Fish Fossil Flusters Evolutionists

When you have a series of conjectures touted as a major scientific theory, and the scientists cling to their paradigm instead of realistically evaluating the evidence, you have corral full of irritated evolutionists. Once again, we hear about how a new discovery will cause them to substantially rewrite their timelines because one of the crossbeams has gone out of skew on an evolutionary treadle.

This time, a fish fossil is hard to classify because it has a mix of features, and the evolution of the fish jaw needs re-cognating. To make matters worse for Darwinists, evidence for an intricate network of sensors and brain responders existed early on. Kinda like they were designed that way.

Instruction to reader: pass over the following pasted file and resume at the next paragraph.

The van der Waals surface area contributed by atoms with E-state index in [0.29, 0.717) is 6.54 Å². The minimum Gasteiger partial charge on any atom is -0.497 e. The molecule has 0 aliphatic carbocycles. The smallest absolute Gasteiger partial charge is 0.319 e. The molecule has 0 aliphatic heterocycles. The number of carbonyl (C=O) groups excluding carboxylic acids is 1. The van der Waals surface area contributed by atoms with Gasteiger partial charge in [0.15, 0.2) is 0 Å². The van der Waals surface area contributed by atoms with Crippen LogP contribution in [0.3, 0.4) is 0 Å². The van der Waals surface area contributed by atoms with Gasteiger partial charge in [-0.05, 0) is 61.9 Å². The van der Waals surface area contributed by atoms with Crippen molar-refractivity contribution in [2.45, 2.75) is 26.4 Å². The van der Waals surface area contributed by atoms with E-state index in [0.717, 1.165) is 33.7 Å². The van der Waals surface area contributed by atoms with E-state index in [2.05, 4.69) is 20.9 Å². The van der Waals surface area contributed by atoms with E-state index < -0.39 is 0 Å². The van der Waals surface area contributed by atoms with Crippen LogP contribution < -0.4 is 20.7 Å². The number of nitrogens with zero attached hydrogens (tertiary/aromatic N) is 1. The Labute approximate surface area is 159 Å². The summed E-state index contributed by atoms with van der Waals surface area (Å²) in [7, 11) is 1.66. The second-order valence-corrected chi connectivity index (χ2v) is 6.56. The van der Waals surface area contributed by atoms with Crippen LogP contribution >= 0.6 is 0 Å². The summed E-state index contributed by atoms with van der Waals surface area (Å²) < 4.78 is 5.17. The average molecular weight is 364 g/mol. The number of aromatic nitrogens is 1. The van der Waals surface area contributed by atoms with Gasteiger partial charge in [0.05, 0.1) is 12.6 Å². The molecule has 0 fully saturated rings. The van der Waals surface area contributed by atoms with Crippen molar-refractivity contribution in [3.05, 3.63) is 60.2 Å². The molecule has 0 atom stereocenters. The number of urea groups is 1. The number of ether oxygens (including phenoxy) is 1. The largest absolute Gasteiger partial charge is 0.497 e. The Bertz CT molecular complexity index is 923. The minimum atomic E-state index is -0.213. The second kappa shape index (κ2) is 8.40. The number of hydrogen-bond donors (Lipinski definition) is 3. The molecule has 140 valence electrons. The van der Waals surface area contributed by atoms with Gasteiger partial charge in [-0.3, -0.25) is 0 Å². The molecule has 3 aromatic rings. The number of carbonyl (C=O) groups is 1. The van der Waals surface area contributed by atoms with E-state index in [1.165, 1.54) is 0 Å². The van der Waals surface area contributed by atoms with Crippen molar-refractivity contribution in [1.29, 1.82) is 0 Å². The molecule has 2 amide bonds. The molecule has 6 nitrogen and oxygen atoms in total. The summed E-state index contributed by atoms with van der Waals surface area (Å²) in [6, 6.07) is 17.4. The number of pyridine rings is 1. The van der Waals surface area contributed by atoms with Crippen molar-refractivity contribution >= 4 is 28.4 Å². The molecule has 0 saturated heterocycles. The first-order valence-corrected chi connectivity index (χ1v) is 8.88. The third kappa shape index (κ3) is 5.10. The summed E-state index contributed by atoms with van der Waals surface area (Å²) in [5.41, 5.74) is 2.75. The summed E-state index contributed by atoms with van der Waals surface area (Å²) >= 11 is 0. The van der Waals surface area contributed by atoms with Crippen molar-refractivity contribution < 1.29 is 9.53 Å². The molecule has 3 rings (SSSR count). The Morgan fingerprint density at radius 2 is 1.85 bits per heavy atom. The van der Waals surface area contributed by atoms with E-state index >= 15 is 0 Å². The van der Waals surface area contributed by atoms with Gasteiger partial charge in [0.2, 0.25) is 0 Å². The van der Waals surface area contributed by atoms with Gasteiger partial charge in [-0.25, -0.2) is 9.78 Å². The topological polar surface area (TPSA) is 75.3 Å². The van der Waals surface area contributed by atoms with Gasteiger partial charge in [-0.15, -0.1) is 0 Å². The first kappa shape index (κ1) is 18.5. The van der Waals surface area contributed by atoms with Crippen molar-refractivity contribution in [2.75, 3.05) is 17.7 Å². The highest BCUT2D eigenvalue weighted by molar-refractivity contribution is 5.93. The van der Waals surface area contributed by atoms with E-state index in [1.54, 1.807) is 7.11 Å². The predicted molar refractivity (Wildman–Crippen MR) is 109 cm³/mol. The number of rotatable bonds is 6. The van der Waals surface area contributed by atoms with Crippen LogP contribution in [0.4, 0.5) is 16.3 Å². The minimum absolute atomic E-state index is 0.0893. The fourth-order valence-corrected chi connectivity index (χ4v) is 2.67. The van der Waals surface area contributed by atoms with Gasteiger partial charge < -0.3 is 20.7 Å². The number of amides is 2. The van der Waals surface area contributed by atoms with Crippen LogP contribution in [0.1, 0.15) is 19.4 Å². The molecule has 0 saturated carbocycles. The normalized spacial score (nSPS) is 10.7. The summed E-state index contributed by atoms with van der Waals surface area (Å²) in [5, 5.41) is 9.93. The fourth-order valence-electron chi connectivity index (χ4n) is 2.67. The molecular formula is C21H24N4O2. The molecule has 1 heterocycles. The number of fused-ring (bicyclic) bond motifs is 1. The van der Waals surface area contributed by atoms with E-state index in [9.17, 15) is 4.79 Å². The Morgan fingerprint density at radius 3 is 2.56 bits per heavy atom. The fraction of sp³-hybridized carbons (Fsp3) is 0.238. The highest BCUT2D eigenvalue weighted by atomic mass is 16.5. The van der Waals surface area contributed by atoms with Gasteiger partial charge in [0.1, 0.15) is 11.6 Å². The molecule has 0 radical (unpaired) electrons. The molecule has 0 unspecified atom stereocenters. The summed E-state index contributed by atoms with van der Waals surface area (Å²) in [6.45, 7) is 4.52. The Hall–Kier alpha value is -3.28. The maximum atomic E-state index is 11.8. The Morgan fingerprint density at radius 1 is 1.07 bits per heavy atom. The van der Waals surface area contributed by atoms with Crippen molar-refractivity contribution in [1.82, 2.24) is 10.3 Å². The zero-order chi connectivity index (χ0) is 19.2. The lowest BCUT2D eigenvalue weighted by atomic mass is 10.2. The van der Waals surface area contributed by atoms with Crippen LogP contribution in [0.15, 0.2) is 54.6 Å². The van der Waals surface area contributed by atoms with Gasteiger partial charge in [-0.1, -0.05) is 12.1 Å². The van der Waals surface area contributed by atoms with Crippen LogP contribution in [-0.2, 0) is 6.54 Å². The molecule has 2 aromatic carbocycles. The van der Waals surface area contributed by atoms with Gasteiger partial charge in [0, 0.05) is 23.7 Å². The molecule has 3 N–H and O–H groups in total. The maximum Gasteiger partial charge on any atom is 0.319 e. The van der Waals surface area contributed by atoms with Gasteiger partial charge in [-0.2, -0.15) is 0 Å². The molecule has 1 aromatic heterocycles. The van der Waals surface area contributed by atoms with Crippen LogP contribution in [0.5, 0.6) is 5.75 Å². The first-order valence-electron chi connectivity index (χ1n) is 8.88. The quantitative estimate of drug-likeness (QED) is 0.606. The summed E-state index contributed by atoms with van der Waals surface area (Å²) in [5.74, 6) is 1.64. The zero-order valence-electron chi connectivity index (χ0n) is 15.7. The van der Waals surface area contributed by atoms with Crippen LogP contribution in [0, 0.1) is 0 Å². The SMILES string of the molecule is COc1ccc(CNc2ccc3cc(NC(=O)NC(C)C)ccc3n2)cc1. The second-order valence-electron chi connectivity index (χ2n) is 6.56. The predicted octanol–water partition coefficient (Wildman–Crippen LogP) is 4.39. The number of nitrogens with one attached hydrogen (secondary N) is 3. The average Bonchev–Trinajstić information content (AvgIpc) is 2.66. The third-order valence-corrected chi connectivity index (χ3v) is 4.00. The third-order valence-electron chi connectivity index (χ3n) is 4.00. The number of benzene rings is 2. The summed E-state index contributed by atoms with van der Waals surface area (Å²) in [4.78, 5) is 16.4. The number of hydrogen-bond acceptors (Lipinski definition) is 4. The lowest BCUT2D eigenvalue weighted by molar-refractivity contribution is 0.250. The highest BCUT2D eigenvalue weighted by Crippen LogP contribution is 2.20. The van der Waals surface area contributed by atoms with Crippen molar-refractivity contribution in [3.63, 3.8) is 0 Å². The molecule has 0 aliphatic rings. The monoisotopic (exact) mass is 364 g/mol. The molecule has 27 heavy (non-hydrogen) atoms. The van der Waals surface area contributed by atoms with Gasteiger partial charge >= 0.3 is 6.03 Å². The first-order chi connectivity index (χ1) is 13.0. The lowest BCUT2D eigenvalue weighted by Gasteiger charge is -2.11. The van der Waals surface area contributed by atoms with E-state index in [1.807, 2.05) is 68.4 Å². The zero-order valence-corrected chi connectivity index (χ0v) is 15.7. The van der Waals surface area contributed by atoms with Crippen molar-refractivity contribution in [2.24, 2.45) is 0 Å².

A so-called “primitive” bony fish with traits of sharks confuses the usual story of fish ancestry. They’re calling it Janusiscus, part two-faced Janus and part piscus (fish). This fragmentary two-faced fossil from Siberia, claimed to be 415 million years old, has lots of bone but also some traits from cartilaginous fish—the second major branch of fish that includes sharks and rays. Because it has a mosaic of features, Science Magazine says it “may rewrite [the] fish family tree".
Now that you're hooked, you can read the rest of the article at "Fish Ancestry Turned On Its Head".